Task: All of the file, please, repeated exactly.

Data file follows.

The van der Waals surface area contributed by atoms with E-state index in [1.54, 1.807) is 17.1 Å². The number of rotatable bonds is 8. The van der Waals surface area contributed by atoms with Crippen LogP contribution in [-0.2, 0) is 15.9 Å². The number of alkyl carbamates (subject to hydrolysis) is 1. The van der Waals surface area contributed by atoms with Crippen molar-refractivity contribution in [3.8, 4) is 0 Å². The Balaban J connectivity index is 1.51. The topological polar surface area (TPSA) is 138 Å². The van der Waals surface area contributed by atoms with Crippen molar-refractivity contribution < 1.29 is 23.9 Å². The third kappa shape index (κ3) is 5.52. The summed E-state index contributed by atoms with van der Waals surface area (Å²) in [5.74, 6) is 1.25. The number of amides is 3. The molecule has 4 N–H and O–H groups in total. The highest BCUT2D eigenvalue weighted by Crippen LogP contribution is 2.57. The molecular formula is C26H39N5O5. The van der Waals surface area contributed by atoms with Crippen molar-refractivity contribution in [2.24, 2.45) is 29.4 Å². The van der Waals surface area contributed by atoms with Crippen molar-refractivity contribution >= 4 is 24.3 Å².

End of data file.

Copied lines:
The van der Waals surface area contributed by atoms with E-state index in [1.54, 1.807) is 17.1 Å². The number of rotatable bonds is 8. The van der Waals surface area contributed by atoms with Crippen LogP contribution in [-0.2, 0) is 15.9 Å². The number of alkyl carbamates (subject to hydrolysis) is 1. The van der Waals surface area contributed by atoms with Crippen molar-refractivity contribution in [3.8, 4) is 0 Å². The Balaban J connectivity index is 1.51. The topological polar surface area (TPSA) is 138 Å². The van der Waals surface area contributed by atoms with Crippen molar-refractivity contribution < 1.29 is 23.9 Å². The third kappa shape index (κ3) is 5.52. The summed E-state index contributed by atoms with van der Waals surface area (Å²) in [5.74, 6) is 1.25. The number of amides is 3. The molecule has 4 N–H and O–H groups in total. The highest BCUT2D eigenvalue weighted by Crippen LogP contribution is 2.57. The molecular formula is C26H39N5O5. The van der Waals surface area contributed by atoms with Crippen molar-refractivity contribution in [2.24, 2.45) is 29.4 Å². The van der Waals surface area contributed by atoms with Crippen molar-refractivity contribution >= 4 is 24.3 Å².